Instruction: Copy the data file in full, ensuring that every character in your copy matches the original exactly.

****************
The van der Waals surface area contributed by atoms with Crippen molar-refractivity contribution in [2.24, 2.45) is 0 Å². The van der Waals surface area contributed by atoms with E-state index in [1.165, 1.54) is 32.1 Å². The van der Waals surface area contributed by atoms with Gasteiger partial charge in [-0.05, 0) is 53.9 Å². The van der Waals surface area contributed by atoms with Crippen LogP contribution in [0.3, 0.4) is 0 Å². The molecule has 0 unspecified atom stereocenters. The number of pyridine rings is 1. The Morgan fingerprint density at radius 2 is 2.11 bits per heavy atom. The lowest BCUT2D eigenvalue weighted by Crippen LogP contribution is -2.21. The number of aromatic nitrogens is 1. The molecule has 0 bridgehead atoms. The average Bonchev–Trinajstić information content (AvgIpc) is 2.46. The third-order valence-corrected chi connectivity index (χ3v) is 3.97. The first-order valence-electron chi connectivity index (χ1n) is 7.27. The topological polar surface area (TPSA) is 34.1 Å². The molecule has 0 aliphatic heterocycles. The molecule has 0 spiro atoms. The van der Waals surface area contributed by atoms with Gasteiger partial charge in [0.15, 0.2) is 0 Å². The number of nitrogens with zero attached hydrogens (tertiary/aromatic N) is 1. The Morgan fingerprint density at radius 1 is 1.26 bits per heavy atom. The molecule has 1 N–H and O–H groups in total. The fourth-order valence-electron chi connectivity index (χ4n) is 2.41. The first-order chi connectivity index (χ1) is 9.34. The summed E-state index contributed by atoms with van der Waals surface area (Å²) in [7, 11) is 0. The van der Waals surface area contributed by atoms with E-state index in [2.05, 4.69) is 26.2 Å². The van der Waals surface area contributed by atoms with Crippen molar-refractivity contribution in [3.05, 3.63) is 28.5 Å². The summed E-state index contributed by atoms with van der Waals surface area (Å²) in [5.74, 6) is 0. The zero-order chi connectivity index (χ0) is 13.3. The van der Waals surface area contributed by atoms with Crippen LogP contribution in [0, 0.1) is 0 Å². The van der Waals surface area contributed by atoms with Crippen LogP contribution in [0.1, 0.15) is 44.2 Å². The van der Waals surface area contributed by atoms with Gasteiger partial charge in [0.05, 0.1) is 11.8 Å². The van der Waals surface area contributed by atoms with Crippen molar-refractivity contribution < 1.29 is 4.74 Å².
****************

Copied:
The van der Waals surface area contributed by atoms with Crippen molar-refractivity contribution in [2.24, 2.45) is 0 Å². The van der Waals surface area contributed by atoms with E-state index in [1.165, 1.54) is 32.1 Å². The van der Waals surface area contributed by atoms with Gasteiger partial charge in [-0.05, 0) is 53.9 Å². The van der Waals surface area contributed by atoms with Crippen LogP contribution in [0.3, 0.4) is 0 Å². The molecule has 0 unspecified atom stereocenters. The number of pyridine rings is 1. The Morgan fingerprint density at radius 2 is 2.11 bits per heavy atom. The lowest BCUT2D eigenvalue weighted by Crippen LogP contribution is -2.21. The number of aromatic nitrogens is 1. The molecule has 0 bridgehead atoms. The average Bonchev–Trinajstić information content (AvgIpc) is 2.46. The third-order valence-corrected chi connectivity index (χ3v) is 3.97. The first-order valence-electron chi connectivity index (χ1n) is 7.27. The topological polar surface area (TPSA) is 34.1 Å². The molecule has 0 aliphatic heterocycles. The molecule has 0 spiro atoms. The van der Waals surface area contributed by atoms with Gasteiger partial charge in [0.15, 0.2) is 0 Å². The number of nitrogens with zero attached hydrogens (tertiary/aromatic N) is 1. The Morgan fingerprint density at radius 1 is 1.26 bits per heavy atom. The molecule has 1 N–H and O–H groups in total. The fourth-order valence-electron chi connectivity index (χ4n) is 2.41. The first-order chi connectivity index (χ1) is 9.34. The summed E-state index contributed by atoms with van der Waals surface area (Å²) in [7, 11) is 0. The van der Waals surface area contributed by atoms with E-state index in [2.05, 4.69) is 26.2 Å². The van der Waals surface area contributed by atoms with Crippen molar-refractivity contribution in [3.05, 3.63) is 28.5 Å². The summed E-state index contributed by atoms with van der Waals surface area (Å²) in [5.74, 6) is 0. The zero-order chi connectivity index (χ0) is 13.3. The van der Waals surface area contributed by atoms with Crippen LogP contribution in [0, 0.1) is 0 Å². The van der Waals surface area contributed by atoms with Crippen LogP contribution in [0.1, 0.15) is 44.2 Å². The van der Waals surface area contributed by atoms with Gasteiger partial charge in [0.05, 0.1) is 11.8 Å². The van der Waals surface area contributed by atoms with Crippen molar-refractivity contribution < 1.29 is 4.74 Å².